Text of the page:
KRAKT'S COCK BLOCK EDITION: ESTROGENIC TEKNO HEAT
KRAKT, the hell-raising techno night that happens every other first Friday, sidesteps the usual male-dominated lineup for an all-women bill. KRAKT organizer Kristina Childs has been ruling on the decks in a variety of styles for so long, one could be forgiven for taking her for granted. But her way-above-average taste and technical skills command deep respect. Portland's MissVixen (aka Tracy Why) has been running an all-female-DJ house/techno night called Cock Block for the last two years while also holding a residency at SubSensory's Static monthly. Immerse yourself in Vixen's many hours of mixes on her Soundcloud and you'll come away impressed by her seamless transitions and keen selections of strange, minimal techno that still drives the dance floor into a lather. With DJ Saigon. Electric Tea Garden, 10 pm–4 am, $10, 21+.
JULIO BASHMORE SKEWS UP YE OLDE HOUSE MUSIC
Whoa, this is the best Q booking in a minute. Julio Bashmore (Bristol, England, producer/DJ Mathew Walker) is one of ye olde house music's most dynamic and interesting producers—and a catalytic figure in UK garage circles, as well. In releases for great labels like Dirtybird, 3024, and Futureboogie, Bashmore puts subtle hitches in his rhythms to keep you literally on your toes and introduces all sorts of skewed textures and odd dynamics into his tracks to inspire you to make your movements as weird as possible. With Samo Sound Boy and Pezzner. Q Nightclub, 9 pm–3 am, $15, 21+.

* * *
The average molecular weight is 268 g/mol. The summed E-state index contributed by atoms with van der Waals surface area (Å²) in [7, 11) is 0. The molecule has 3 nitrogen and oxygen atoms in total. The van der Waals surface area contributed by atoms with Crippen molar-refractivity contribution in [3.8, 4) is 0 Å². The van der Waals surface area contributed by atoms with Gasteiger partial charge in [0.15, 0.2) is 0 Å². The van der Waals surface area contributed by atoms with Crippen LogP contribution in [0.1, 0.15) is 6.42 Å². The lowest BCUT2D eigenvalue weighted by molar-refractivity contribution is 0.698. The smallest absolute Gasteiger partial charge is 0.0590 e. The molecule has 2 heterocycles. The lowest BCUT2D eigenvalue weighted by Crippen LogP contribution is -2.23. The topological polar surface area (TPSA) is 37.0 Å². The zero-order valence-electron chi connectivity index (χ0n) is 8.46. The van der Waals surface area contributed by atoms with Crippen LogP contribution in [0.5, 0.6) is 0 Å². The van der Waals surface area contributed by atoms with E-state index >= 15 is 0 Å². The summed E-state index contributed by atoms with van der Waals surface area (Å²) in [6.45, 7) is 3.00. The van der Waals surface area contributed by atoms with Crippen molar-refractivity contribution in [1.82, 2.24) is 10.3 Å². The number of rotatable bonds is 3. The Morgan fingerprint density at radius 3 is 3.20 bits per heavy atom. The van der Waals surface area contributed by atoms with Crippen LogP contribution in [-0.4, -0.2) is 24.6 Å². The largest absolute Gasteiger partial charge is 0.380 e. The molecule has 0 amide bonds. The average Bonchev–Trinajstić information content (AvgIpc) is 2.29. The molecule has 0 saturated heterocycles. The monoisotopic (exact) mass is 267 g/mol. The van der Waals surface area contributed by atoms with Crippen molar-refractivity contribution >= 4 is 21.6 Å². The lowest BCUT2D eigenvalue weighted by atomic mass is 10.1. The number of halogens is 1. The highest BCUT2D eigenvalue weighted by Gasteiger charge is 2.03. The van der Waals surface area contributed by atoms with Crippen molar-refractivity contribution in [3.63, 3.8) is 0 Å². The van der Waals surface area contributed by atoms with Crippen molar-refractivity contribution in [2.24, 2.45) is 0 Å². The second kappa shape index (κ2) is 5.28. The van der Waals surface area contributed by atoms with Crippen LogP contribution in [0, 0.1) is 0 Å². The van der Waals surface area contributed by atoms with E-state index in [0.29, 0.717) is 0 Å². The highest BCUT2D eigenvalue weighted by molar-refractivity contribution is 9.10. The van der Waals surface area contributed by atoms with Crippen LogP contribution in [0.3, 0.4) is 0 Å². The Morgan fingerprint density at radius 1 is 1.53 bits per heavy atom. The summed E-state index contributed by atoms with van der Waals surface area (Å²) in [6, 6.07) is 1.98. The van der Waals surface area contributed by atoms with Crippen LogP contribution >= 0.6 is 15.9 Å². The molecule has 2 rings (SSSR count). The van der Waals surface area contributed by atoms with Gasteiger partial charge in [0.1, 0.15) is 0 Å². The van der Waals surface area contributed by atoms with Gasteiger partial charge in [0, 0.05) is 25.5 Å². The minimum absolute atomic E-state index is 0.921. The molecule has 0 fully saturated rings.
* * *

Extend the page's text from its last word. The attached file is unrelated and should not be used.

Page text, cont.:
BLACK HAT, GOOD WILLSMITH, WHITE BOY SCREAM
Some of the city's best electronic events happen at the tiny all-ages boutique Cairo. Here's another one. You've probably seen me rave about Black Hat (Seattle producer Nelson Bean) in these pages before. If you're just tuning in, Black Hat finds novel ways to mesh abstract techno, industrial music (the really smart kind), and noise into exhilarating compositions that sound like power stations melting down, rhythmically. Chicago trio Good Willsmith erect compelling, staticky atmospheres with guitar, bass, synth, voice, and electronics. It's seriously cinematic in scope, desolately drifting into the eerie ether. White Boy Scream is a memorable name for a solo project (especially one by a woman—Micaela Tobin of Thousand Statues), and this Seattle musician's cryptic musique concrete–ish pieces, augmented by electronically warped chants, cast an unsettling spell, like a less drama-queeny Diamanda Galás. Cairo, 8 pm, $5, all ages.